Reference: Daniel V. Schroeder, An Introduction to Thermal Physics, (Addison-Wesley, 2000) – Problem 5.40.
Here’s an example of applying the Gibbs energy and the Clausius-Clapeyron relation to a case where one solid (albite, with formula ) dissociates into two other solids (jadeite, with formula , and quartz, ) under the reversible reaction
To get a rough phase diagram, we need to first find one point on the phase boundary by using the Gibbs free energy, as we did for aluminum silicate, and then find the slope of the phase boundary using the Clausius-Clapeyron relation.
First, we use
Ignoring compressibility, we can assume that is constant as the pressure is increased. The molar volumes, in , for the three forms are, from the data in Schroeder’s book: , and . Since the pressures involved are in the kilobar region, we can take the Gibbs data (given for ) to be the values for and we get, with energy in kJ and pressure in kbar (with ):
For the reaction 1, the relevant Gibbs energy for the RHS is the sum , so the energies we want to compare to find the stable form are
Plotting these two lines we get
The red line is albite and the green line is jadeite + quartz. At low pressure, albite has the lower Gibbs energy so is the stable form. The lines cross at a pressure of so at that pressure and a temperature of 298 K, the two sides are in equilibrium. For higher pressures, the stable form is jadeite + quartz.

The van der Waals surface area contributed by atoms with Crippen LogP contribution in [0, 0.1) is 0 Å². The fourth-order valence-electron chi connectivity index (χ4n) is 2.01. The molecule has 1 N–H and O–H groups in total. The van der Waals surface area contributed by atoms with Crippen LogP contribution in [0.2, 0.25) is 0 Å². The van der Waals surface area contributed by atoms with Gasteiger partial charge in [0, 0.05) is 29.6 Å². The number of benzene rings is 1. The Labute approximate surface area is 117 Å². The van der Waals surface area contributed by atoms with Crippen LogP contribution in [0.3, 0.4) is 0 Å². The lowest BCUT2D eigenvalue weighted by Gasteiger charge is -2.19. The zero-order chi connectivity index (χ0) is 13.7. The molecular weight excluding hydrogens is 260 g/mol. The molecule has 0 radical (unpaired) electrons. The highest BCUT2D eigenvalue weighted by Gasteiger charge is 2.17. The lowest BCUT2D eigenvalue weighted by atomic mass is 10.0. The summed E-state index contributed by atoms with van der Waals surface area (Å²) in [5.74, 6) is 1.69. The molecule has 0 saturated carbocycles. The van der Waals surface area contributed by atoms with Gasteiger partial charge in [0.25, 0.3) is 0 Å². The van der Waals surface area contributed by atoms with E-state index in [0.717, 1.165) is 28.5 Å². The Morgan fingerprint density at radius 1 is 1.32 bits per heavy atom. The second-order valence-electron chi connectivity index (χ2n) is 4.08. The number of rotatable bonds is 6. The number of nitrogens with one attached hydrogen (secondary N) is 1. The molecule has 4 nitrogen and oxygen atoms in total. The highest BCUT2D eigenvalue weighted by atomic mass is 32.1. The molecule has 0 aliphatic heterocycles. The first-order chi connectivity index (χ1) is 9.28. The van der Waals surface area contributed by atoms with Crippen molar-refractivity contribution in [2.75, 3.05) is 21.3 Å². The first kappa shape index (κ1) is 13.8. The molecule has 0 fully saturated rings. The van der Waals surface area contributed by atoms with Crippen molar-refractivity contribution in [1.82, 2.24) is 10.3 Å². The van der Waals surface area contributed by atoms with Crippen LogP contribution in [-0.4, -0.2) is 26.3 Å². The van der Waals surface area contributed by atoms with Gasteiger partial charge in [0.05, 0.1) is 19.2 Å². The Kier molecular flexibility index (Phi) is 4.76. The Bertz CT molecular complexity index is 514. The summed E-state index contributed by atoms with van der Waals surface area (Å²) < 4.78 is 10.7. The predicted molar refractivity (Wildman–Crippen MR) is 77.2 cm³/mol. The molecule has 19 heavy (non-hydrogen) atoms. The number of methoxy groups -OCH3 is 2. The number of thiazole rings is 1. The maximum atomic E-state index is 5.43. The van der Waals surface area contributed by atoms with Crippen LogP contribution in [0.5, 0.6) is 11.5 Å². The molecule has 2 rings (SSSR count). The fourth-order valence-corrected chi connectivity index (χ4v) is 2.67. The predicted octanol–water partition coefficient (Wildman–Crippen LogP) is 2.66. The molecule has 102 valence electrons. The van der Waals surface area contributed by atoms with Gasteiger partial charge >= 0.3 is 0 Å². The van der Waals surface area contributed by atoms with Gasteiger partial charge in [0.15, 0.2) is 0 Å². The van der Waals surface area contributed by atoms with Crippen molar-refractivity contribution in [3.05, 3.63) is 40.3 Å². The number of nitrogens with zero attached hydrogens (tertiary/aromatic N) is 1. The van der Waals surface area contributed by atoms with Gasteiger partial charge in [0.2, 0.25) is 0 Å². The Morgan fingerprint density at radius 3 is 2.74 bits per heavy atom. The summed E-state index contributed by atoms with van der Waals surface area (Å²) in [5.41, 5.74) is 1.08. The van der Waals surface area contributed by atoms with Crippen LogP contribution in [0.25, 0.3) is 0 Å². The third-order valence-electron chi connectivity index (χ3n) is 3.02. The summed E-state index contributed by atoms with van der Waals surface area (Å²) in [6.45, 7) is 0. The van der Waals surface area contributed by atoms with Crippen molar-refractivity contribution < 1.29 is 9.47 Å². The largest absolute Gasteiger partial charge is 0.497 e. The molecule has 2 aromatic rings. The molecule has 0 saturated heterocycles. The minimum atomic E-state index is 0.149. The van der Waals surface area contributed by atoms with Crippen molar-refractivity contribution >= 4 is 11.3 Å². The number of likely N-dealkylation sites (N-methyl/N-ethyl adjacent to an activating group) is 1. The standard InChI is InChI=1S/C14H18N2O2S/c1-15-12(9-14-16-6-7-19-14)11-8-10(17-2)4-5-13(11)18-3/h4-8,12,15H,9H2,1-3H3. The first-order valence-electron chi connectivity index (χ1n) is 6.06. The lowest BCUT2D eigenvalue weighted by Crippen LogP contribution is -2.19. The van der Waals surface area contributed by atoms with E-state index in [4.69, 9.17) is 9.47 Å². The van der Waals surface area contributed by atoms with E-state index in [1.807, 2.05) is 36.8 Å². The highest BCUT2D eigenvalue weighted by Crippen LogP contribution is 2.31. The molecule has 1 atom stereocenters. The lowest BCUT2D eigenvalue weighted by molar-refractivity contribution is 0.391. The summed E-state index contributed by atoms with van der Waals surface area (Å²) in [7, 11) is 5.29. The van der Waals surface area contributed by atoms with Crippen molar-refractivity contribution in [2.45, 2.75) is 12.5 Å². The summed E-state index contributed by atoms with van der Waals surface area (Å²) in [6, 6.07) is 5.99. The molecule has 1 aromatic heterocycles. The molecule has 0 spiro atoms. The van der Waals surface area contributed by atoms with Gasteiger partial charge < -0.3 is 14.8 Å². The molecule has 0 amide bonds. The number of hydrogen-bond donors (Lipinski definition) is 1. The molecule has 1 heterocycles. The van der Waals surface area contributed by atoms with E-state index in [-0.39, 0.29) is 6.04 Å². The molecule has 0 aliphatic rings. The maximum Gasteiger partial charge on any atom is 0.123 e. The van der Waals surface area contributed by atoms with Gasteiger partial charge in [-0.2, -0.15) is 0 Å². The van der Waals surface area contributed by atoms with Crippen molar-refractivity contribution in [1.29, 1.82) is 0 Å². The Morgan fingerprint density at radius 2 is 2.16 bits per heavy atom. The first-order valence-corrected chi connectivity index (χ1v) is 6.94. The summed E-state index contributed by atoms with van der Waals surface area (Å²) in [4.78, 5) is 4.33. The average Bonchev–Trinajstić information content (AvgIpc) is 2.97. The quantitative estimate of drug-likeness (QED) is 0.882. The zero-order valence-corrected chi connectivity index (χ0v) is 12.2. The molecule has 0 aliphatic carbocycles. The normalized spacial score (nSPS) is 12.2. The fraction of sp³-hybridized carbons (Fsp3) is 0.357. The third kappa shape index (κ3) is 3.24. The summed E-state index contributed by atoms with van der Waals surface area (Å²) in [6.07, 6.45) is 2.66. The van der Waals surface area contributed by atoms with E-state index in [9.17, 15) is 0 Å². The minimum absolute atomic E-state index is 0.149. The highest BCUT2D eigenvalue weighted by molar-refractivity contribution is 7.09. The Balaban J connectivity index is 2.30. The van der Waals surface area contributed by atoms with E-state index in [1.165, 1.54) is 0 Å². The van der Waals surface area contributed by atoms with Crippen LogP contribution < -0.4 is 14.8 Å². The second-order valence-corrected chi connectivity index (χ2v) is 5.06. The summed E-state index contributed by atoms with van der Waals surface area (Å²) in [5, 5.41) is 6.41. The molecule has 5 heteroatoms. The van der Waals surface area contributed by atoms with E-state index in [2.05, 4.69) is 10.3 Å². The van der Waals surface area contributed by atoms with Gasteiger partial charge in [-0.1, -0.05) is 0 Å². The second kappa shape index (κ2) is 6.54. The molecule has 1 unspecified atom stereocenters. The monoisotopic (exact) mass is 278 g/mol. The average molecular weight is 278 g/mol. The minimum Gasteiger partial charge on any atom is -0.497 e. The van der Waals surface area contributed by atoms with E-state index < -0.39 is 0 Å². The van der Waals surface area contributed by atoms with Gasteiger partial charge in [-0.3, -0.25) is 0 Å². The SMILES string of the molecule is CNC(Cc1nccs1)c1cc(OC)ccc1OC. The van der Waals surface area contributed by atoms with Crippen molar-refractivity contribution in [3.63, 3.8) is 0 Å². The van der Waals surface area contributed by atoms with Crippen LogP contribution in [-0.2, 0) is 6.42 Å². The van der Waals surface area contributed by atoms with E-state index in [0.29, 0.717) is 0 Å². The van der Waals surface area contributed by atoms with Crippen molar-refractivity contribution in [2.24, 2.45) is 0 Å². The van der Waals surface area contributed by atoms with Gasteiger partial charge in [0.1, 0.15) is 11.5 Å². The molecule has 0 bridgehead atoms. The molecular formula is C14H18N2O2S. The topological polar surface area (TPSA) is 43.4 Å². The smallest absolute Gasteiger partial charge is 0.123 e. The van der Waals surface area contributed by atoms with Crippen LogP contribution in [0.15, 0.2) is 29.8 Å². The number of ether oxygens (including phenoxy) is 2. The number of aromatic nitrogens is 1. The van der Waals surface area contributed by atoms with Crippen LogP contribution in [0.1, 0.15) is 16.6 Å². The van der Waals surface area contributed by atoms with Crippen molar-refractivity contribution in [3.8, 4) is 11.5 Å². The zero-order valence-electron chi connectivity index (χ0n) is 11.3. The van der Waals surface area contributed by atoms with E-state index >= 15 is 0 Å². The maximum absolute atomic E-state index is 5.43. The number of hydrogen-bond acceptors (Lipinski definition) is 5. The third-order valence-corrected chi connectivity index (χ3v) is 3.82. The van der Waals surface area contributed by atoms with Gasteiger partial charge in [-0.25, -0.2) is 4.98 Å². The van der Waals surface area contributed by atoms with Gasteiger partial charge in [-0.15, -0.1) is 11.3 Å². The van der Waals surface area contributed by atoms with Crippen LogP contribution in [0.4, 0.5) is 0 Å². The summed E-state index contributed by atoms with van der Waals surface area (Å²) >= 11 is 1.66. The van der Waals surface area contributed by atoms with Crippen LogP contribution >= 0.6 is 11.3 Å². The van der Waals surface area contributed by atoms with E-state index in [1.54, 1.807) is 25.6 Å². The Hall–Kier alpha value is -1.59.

We could use this point as one point on the phase diagram, but we can alse use the earlier method that we applied to aluminum silicate. The difference in Gibbs energy between the two sides of the equation is
The entropies are, in units of : , and so, taking and evaluated at from 6, we have
The phase boundary passes through the point where , which occurs at . From the Clausius-Clapeyron equation, the slope of the boundary at this point is
Thus the phase boundary has the equation
A plot of the boundary looks like this:
As always, this is only a crude approximation as it disregards variations in entropy and volume as the pressure and temperature are changed, and extrapolates the entire boundary from the slope at a single point.